On the weekend of May 15-17, legal scholars from the United States, China, Japan, Korea, and Taiwan converged on Fundan Law School in Shanghai for the Conference on Feminist Legal Theory in the United States and Asia: a Dialogue. The groundbreaking conference was co-sponsored by Cornell Law School, under the auspices of the Dorothea S. Clarke Program in Feminist Jurisprudence.
The conference’s first day of panels, billed as “An Introduction to Legal Feminism in the U.S. and Asia,” covered a diverse array of topics, from overviews of feminist legal theory in China and Japan and gender law in Korea, to perspectives on such strains of feminist legal theory as socialist feminism, lesbian feminism, and critical race feminism.
“The legal scholars from the United States were all law professors who had played an important role in the development of feminist legal theory in the United States, a field that is less developed in Asia,” says Cynthia Grant Bowman, Dorothea S. Clarke Professor of Law. “Participants from other countries made presentations about developments in gender law there, such as the development of sexual harassment law in Japan.”
“What Does Feminist Jurisprudence Add to the Study of Law Beyond Legal Theory?” was the theme of the conference’s second day. Panels addressed tort, criminal, constitutional, international, family, and sexual harassment law, as well as reproductive and socio-economic rights.
“It was exciting to see the interactions among the participants at the conference, with some being introduced to new ideas and others reevaluating their own theories in light of the different international contexts,” says Bowman. “Without exception, all the participants appeared to have both enjoyed the experience and to have been enriched by it. I just received a letter from one American scholar saying, ‘I benefited vastly from the experience. It helped me more clearly ‘see’ U.S. feminist jurisprudence through others’ perspectives and to understand some of the potential for feminist jurisprudence in other societies.’ Students from the host law school, Fudan, also participated and peppered the panelists with insightful questions at every opportunity.”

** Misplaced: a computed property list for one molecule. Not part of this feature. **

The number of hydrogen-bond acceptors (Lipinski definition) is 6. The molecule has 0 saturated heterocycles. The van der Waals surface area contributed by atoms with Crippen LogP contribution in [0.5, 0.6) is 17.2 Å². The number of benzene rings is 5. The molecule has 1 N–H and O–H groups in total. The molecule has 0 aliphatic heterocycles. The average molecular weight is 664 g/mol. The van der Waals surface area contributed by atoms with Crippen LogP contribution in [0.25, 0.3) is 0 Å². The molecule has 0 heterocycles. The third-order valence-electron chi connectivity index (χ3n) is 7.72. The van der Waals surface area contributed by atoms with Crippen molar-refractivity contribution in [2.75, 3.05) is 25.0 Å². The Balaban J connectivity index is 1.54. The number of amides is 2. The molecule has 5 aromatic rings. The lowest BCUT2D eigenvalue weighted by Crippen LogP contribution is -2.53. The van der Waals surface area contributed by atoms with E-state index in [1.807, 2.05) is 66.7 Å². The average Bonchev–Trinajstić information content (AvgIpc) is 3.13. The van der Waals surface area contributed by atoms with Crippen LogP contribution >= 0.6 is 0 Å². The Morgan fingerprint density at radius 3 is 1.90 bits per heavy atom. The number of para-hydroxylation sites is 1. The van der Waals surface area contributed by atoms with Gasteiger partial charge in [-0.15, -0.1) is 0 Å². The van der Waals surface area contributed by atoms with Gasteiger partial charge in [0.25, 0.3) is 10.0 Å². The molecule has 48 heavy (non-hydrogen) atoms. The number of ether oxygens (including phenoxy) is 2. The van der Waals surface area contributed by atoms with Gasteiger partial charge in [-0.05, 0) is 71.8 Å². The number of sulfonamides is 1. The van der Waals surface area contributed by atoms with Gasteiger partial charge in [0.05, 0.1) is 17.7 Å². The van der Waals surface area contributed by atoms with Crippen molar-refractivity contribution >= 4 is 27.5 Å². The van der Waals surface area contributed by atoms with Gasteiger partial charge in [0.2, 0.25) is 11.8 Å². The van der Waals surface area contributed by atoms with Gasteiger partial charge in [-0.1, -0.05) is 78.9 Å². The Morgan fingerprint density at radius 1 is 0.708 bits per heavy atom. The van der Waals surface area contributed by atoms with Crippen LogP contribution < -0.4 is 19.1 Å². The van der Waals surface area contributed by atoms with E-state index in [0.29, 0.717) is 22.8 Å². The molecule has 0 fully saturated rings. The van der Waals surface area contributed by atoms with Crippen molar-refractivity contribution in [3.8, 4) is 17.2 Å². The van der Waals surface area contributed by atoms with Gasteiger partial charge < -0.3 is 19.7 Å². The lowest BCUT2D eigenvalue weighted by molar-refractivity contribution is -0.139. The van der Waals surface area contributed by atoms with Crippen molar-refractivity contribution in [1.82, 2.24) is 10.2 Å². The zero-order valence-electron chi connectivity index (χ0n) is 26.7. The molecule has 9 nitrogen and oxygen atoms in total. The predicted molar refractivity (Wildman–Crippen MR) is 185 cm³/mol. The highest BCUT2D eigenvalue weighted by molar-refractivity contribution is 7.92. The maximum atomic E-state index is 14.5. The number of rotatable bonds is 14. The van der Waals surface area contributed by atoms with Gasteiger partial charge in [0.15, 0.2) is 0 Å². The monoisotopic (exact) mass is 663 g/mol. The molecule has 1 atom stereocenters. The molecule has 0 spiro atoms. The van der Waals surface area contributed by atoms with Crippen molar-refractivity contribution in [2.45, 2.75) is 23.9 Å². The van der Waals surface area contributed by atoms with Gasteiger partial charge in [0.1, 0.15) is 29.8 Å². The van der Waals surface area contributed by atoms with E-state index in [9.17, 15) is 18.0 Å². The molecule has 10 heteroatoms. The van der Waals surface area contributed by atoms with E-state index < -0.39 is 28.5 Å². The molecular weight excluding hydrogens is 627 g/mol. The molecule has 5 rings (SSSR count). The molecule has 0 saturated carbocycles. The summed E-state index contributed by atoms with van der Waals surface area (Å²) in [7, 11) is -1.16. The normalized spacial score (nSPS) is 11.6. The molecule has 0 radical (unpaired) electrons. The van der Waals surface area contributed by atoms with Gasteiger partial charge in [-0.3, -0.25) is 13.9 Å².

Bowman adds, “This conference was acknowledged by everyone as a great success. It was really the first of its kind in China, and I hope it will bear fruit in numerous ways — by introducing the field as one worthy of academic study, by connecting individual scholars from different countries, and ultimately perhaps contributing to improvement in the status of women in all of them.”